• Customer insight is an interesting area. In my personal experience I feel less loyalty to most of the services I use. And when I use new services, like Instacart, the self-serving approach to customer care really pisses me off. For example, offering a voucher for my next purchase to cover the charge they made for something not delivered. I’m never going to use them again after reflecting on the overall experience. I guess that could be a very smart insight, take his money as we screwed him so badly, he’s lost. Can you make me feel better that customer insight isn’t just going to screw me over machine-style?

4 thoughts on “Innovator Interview: Marlon Bowser, CEO, HTK (data-driven CX & loyalty)”

    1. I’d say there are a couple of important considerations here.

      1) Do customers want it? Probably – in fact I’d say “almost certainly” – yes. Even my mother is happier now on Facebook (and WhatsApp) than using email, and if she can talk to her bank – or whatever business – through the channel she’s most comfortable with, then why not? Provided that it’s ‘useful’ messaging and not advertising, because trust can quickly be eroded in terms of business intent (good vs evil).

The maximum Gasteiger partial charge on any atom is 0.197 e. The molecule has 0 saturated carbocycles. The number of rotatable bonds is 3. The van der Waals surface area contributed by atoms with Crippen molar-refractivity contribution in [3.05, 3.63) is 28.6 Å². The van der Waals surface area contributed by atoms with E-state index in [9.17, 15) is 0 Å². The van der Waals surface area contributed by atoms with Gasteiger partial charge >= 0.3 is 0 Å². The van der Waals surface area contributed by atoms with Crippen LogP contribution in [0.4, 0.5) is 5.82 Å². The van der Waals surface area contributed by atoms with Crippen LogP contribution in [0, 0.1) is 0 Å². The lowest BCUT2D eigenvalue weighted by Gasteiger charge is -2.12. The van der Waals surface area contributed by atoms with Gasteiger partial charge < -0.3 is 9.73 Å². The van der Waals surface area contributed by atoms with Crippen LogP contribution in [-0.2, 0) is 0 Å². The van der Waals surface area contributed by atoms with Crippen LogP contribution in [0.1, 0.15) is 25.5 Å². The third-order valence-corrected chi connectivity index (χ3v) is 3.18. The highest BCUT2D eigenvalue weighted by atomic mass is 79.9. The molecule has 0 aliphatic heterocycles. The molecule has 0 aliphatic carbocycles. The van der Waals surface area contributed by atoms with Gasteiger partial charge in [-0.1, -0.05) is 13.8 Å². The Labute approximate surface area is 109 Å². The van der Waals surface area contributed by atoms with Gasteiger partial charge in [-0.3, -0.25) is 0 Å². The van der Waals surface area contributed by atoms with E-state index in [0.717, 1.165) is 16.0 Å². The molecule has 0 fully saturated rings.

2) Do businesses want it? Yes, but (as above) the intent needs to be genuine, i.e. putting customers first. A lot of businesses will naturally see it as ‘another marketing channel’ and IMO that’s the wrong way of looking at things. The communication strategy of the business may need a ‘values check’ to get things right, i.e. to enforce the right discipline and governance around the use of platforms like WhatsApp.

      3) Is it the right thing to do? When I’ve talked to public sector organisations (as a pertinent example) in the past, they’ve been very hesitant to open-up new inbound channels of communication through fear of not being able to answer every message within an appropriate timeframe, i.e. putting an SLA around it (which is often how they’re measured) and that’s a legitimate concern. It doesn’t mean to say that opening-up new channels is “wrong”, just that it needs to be carefully considered in regard to meeting customer expectations.